Tuesday, May 6, 2014

Midnight Crossroad (Midnight #1) by Charlaine Harris

Midnight is a quiet town like no other, in the middle of rural Texas, with few people passing through. It’s a quiet place, an insular place, a place where the few inhabitants have each other’s back – but keep their secrets to themselves.

Manfred is a new inhabitant to the town and quickly finds the secrets run deep and there is far more than he imagined. Some of these secrets become exposed when a body is found…

This book shows Charlaine Harris’s main strength from the very beginning. Charlaine Harris has a great talent for truly describing a place, really getting a sense of what the town of Midnight is like. But it’s not just the place, Charlaine is extremely good at describing a community and how they all relate to each other. Even really small or background characters are fit into the overall community and the characters that make up the location.

This especially works with this series because it is such a small community as well as the very nature of the community. It’s interesting to see how close and supportive everyone is of each other, while at the same time following Mightnight’s unwritten rules – complete acceptance and not asking any questions. It’s a town for the misfits and people who can’t find somewhere to fit in anywhere else and this is really well presented – not with everyone having to be freaky or weird or odd to stand out – but just this really subtle way everyone’s secrecy has been woven into the community to create a set of unwritten rules that no-one ever has to overtly say though they’re always clearly understood.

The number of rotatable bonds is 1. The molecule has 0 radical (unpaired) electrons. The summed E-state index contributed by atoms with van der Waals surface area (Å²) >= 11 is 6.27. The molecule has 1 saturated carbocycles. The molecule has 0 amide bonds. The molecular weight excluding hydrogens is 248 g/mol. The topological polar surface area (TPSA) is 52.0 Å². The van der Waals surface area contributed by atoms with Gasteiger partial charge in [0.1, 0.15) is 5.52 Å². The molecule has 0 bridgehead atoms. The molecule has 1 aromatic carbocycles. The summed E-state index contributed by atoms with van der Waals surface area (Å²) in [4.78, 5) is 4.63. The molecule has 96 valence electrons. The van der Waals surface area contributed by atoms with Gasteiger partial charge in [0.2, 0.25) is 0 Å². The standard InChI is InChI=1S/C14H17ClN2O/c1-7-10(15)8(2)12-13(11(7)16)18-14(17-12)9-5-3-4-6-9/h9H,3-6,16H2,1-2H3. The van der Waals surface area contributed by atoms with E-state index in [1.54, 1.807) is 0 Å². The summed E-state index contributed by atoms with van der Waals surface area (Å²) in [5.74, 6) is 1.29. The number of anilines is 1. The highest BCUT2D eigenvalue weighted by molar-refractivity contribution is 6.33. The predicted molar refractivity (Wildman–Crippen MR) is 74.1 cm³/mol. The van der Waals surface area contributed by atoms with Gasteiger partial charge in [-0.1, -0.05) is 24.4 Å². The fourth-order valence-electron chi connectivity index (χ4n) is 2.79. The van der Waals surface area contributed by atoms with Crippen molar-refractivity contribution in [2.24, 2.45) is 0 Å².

There is a problem with pacing. This is the first book in the series and there’s a lot of introduction and description including a lot that probably isn’t necessary. A lot of the earlier part of the book is taken up setting the scene with rather more excessive detail than is necessary that clogs things a little. Especially since it seems to be a while before anyone actually gets involved in any murder investigation (though I did like the moment when Manfred questioned why they’re investigating at all since none of them are police). This slows down the general mystery as well for some time – which is a minor element of dissatisfaction along with a completely unpredictable ending.

One thing the book has is a separatist, white supremist, racist, misogynist, homophobic group. The depiction is pretty good – they’re not soft peddled or excused, they’re a repulsive as you’d expect. But they’re repulsive without the need to turn them into outright cartoonish caricatures, some of them are very very human and even nice (so long as the person they’re being nice to is a nice White Woman) but the hatred is clear. A nasty bigot doesn’t have to be frothing, they can be surprisingly pleasant people – but they’re still repellent bigots.  It also brings in some nicely weird things happening like the whole Sovereignty Movement and the bizarre actual belief that people can set up personal and pseudo states basically by claiming they have. It was pretty well done managing to revile, mock and depict these people as the danger they are. But also make it clear they are not the only sources of bigotry and people shunned the POC or gay people without being part of the hate groups.